12 Artistic Responses to the Trayvon Martin Verdict You Haven’t Seen
Following the acquittal of Trayvon Martin’s killer, George Zimmerman, many feared that protests would turn into riots. Some people stoked those fears even further. Certainly, people were angry, but many channeled their rage and grief into positive, creative, artistic expression.
One example of this can be found at the Art Works Studio School, located in Mount Rainier, Maryland. Barbara Johnson, an artist, art teacher and the founder and executive director of Arts Works Studio School, explained to me in an e-mail that as soon as the verdict was announced, she and the program coordinator started texting each other: “We were both so upset. And we knew right away that we had to do something through Art Works to support the community. I said that we needed to do something. She suggested ‘painting it out’ and I knew that it should be silent painting.”
So, on Monday evening, around 30 people, ranging in age from 20 to 60, went to Art Works to express their pain through painting and drawing.
Johnson recalls: “I greeted people Monday evening and assured them that they didn’t have to ‘know how to paint’ and that they could paint in silence in our studio or sit in discussion in our gallery. Every single person came into the studio and painted. At times different people would stop painting and walk into the gallery to cry.”
For many, the experience was cathartic: “So many people said, ‘I feel better’,” recalls Johnson.
Yet fear remained: “A lot of the emotion was based on the sadness of this unjust death but there was a much deeper experience happening for everyone I think. I heard over and over how this verdict feels like a statement on how far we still need to go for racial equality to become a reality. There was a lot of conversation about feeling like the clock had been turned back. The discussion was very powerful. The constant emotion related was worry for our children.”
For Johnson and the Art Works Studio School, art is a tool for social justice. The blog post announcing the silent painting read:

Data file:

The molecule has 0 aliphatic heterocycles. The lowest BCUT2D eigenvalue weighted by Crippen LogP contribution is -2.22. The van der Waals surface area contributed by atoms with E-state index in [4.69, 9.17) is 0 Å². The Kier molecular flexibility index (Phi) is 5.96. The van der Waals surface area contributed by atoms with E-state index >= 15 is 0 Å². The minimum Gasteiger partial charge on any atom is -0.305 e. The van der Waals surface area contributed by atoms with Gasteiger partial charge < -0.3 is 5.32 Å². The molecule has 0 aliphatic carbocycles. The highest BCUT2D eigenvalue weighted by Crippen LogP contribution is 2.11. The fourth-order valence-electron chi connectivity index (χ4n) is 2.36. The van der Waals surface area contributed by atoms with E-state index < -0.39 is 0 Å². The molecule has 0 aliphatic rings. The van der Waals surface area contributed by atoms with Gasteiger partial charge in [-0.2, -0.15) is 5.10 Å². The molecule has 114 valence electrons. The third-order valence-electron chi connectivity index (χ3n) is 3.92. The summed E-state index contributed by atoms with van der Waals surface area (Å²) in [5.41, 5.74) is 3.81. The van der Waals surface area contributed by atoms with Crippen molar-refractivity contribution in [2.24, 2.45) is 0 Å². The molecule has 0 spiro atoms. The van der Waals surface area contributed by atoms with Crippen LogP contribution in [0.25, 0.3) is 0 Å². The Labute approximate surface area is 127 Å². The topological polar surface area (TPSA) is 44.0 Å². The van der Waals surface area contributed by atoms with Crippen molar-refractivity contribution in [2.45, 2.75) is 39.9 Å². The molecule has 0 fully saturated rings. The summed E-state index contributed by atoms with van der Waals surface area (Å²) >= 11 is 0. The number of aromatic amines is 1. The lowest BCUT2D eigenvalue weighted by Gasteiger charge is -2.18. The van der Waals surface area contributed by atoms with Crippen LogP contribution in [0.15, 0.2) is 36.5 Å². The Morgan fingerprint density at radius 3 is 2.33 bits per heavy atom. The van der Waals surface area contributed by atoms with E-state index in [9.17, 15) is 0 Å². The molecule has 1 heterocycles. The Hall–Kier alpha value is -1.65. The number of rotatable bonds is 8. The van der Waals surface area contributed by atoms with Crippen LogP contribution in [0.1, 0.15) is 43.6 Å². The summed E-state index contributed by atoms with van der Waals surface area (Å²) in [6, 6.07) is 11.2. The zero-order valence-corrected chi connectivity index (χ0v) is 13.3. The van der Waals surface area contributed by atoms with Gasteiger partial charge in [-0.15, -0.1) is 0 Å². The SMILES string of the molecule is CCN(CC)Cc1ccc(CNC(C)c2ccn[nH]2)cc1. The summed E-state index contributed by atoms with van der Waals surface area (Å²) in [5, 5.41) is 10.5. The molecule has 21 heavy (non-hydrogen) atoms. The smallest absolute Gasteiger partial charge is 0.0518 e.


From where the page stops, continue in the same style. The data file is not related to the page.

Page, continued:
We are deeply saddened by the outcome of the Zimmerman trial. As many of you know us for our commitment to arts education, you may not know that at the root of that commitment is our deep commitment to justice. Our curriculum for every program is designed to create change in order to make this world better for all of us. We are promising a better and more just world for our children. We encourage their dreams and creative visions through art. WE have a lot of work to do to make sure that the young black children in OUR community can one day feel safe on the streets of this country.
Here are some of the works of art created on Monday night, some of which include commentary from Johnson.
“This person does not consider herself an artist. She came mostly for the discussion but joined in the artmaking with some gentle coaxing that it was okay to not be a trained artist. In the discussion afterward she spoke a great deal about prayer and how she is leaning heavily on prayer to bring herself to a place of peace.”
“Under all this paint, it says ‘Lost Innocence’ written in painted skittles.”
“I did this piece. It is a ‘dance’ if you will between white and black. It was my meditation on race and the in-between.”
“This is called Avinu Malkeinu. I did this also after the one above as the earlier piece brought up intense emotion for me around the symbolism of white and black. The text which has red paint over it says: ‘I was painting white and black and I couldn’t figure out if white was light and goodness and life or oppression, denial and hatred.’
Here is an excellent explanation of the phrase:
Avinu Malkeinu is a penitential litany. That means that it uses the (now problematic) refrain, ‘Our Father, our King,’ repeatedly to invoke the gracious favor of a God who is conceived of as both distant and approachable, both stern and merciful; whose powerful nature can be portrayed as both Ruler and Parent toward the people Israel, who view themselves during the High Holy Day season as both dependent and unworthy of favor — ‘Deal with us graciously for Your own sake, since we can plead little merit before You.’ Encapsulated here are the ambivalent feelings of we mortals toward the power in the world outside us over which we have uncertain or little control.
Photo Credit: Art Works Studio School